My bill was just over $70.
Look, Lucky’s is a great addition to Ormond Beach – similar, if slightly less pretentious, than a Trader Joe’s or Whole Foods – and I’m very happy the opening has been such a huge success.
If you’re in need of a few specialty items (or some really good prepared foods) I encourage you to brave the crowds and enjoy the communal experience of this upscale souk.
I’ve always been tragically “unhip” – totally oblivious to what’s “happening” now – or maybe I’m just a curmudgeonly asshole, too inflexible and set in my ways to embrace the fashionable – but if I had subjected myself to the Lucky’s experience 17 times in the past two-weeks as Pat did, I’d be institutionalized. . .
Look, I know what I like.
When I want good, locally produced beef and pork, I travel to Harris Grocery in Bunnell – a small IGA market located on U.S.-1 that’s been owned and operated by the same family for over 25-years.
If you haven’t tried the bulk country sausage – or “market fresh” meat bundles and exceptional vegetables, often displayed right in the farm box they were harvested in – well, you’re doing it wrong.
For everyday shopping, I’m a Publix guy.
In fact, I still drive out of my way to the Ormond-By-The-Sea location because that’s where my mom took me shopping when I was a little boy. I know where my staples are located – and even when they try and trick me with periodic product placement changes – I can instinctively ferret out my Walker’s Shortbread and Martinelli’s apple juice. . .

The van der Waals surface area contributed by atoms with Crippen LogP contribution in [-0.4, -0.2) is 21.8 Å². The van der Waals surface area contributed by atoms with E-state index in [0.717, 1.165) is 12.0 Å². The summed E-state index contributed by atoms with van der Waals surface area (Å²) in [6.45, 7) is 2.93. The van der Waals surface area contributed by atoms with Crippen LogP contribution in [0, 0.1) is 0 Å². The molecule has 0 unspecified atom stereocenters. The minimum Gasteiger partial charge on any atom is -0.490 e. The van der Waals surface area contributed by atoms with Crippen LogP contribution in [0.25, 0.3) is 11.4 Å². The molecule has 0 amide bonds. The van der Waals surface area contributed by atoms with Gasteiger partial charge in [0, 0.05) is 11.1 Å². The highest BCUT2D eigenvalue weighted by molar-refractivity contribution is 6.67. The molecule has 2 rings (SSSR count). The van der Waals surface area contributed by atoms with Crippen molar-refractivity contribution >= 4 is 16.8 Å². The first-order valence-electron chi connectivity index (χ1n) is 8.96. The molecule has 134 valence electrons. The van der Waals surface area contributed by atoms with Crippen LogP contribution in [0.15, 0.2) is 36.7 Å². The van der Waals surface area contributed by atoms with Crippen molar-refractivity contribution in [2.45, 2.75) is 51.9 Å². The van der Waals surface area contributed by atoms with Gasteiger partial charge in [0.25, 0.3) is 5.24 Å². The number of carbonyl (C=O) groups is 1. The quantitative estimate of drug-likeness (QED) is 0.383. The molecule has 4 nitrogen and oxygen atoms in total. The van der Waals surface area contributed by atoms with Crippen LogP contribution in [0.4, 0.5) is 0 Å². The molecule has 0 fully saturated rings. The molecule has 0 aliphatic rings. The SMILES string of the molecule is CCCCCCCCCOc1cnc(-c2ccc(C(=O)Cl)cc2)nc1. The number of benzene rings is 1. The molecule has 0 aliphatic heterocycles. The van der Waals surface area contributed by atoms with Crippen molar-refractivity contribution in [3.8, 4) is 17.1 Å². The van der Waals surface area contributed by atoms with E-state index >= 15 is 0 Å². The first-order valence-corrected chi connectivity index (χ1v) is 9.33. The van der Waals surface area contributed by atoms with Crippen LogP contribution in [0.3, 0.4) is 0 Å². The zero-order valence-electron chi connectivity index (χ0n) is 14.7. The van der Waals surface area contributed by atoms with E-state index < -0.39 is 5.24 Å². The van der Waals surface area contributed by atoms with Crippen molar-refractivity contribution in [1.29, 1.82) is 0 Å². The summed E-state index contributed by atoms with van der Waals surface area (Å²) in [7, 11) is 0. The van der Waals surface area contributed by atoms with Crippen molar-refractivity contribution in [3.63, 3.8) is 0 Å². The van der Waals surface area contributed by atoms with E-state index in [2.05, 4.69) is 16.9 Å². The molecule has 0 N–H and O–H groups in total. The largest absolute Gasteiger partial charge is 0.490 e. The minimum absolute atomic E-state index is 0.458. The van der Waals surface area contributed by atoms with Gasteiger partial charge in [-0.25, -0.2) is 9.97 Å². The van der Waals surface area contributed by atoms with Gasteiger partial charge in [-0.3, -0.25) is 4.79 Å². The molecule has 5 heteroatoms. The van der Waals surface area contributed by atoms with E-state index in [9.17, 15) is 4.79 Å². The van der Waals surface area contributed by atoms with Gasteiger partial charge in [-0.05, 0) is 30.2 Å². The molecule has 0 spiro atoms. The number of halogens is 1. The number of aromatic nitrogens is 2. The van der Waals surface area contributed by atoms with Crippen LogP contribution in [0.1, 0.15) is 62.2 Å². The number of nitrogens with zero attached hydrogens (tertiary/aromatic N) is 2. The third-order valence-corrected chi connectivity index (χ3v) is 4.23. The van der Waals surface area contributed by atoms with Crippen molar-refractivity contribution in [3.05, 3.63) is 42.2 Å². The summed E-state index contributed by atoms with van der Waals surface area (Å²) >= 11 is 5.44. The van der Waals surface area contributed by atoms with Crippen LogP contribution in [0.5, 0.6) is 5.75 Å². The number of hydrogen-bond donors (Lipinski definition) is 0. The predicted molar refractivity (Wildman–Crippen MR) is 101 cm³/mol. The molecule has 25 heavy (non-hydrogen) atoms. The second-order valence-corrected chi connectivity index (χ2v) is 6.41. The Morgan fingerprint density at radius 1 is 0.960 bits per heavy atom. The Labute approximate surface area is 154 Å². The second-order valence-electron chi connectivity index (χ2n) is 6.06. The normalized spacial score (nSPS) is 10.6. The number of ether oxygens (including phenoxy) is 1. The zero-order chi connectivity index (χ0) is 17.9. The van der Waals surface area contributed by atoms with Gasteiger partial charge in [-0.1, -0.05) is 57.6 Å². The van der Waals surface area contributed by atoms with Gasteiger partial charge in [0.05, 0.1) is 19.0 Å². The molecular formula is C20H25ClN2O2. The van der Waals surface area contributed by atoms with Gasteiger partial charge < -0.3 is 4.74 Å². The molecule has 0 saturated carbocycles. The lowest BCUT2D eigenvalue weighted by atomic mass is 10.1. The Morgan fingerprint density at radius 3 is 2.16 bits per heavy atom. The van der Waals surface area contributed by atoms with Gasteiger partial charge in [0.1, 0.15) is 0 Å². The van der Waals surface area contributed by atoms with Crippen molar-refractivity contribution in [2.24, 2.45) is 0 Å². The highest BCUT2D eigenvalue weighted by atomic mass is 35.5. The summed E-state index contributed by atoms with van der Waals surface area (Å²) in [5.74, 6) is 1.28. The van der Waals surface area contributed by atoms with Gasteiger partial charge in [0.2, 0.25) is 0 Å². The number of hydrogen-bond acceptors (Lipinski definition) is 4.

I was also a bit surprised by just how wrong I was in my harsh criticism of embattled Volusia County School Superintendent Tom Russell. . .
In a Community Voices column last Sunday, Volusia County Sheriff Mike Chitwood opined that, “In our county, we have been fortunate to have the leadership and vision of Tom Russell.”
Because in my view, Superintendent Russell’s time at the helm of Volusia County Schools has been marked by one roiling shitstorm after another. . .
Although Sheriff Chitwood points to “improving” graduation rates – statistically, Volusia County remains woefully short of the state average – and when you consider completion rates for economically disadvantaged students – the results are abysmal.
Now, We, The People – and our elected representatives on the Volusia County School Board – are just learning that the district has been the focus of a United States Department of Justice investigation into the treatment of student’s living with Autism for over a year?